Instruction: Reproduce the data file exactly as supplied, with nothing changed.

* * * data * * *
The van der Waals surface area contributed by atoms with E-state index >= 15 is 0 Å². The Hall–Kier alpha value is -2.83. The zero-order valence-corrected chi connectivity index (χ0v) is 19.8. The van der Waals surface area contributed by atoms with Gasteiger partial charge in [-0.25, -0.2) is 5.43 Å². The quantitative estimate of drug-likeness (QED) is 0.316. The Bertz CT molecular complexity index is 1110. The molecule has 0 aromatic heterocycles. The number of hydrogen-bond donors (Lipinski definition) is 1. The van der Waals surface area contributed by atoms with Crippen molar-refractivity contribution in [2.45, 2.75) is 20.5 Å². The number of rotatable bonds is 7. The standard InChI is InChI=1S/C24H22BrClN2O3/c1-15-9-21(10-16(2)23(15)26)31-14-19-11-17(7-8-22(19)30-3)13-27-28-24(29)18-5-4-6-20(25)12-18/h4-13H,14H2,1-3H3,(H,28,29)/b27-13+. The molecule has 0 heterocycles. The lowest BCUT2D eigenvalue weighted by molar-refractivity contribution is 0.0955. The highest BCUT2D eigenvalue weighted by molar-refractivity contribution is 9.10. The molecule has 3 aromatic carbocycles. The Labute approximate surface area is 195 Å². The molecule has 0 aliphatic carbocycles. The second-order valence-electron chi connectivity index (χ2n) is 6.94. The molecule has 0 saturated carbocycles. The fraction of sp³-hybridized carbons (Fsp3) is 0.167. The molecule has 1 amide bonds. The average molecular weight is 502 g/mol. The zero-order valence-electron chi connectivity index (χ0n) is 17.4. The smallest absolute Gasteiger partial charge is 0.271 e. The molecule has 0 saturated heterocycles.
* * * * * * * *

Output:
The van der Waals surface area contributed by atoms with E-state index >= 15 is 0 Å². The Hall–Kier alpha value is -2.83. The zero-order valence-corrected chi connectivity index (χ0v) is 19.8. The van der Waals surface area contributed by atoms with Gasteiger partial charge in [-0.25, -0.2) is 5.43 Å². The quantitative estimate of drug-likeness (QED) is 0.316. The Bertz CT molecular complexity index is 1110. The molecule has 0 aromatic heterocycles. The number of hydrogen-bond donors (Lipinski definition) is 1. The van der Waals surface area contributed by atoms with Crippen molar-refractivity contribution in [2.45, 2.75) is 20.5 Å². The number of rotatable bonds is 7. The standard InChI is InChI=1S/C24H22BrClN2O3/c1-15-9-21(10-16(2)23(15)26)31-14-19-11-17(7-8-22(19)30-3)13-27-28-24(29)18-5-4-6-20(25)12-18/h4-13H,14H2,1-3H3,(H,28,29)/b27-13+. The molecule has 0 heterocycles. The lowest BCUT2D eigenvalue weighted by molar-refractivity contribution is 0.0955. The highest BCUT2D eigenvalue weighted by molar-refractivity contribution is 9.10. The molecule has 3 aromatic carbocycles. The Labute approximate surface area is 195 Å². The molecule has 0 aliphatic carbocycles. The second-order valence-electron chi connectivity index (χ2n) is 6.94. The molecule has 0 saturated carbocycles. The fraction of sp³-hybridized carbons (Fsp3) is 0.167. The molecule has 1 amide bonds. The average molecular weight is 502 g/mol. The zero-order valence-electron chi connectivity index (χ0n) is 17.4. The smallest absolute Gasteiger partial charge is 0.271 e. The molecule has 0 saturated heterocycles.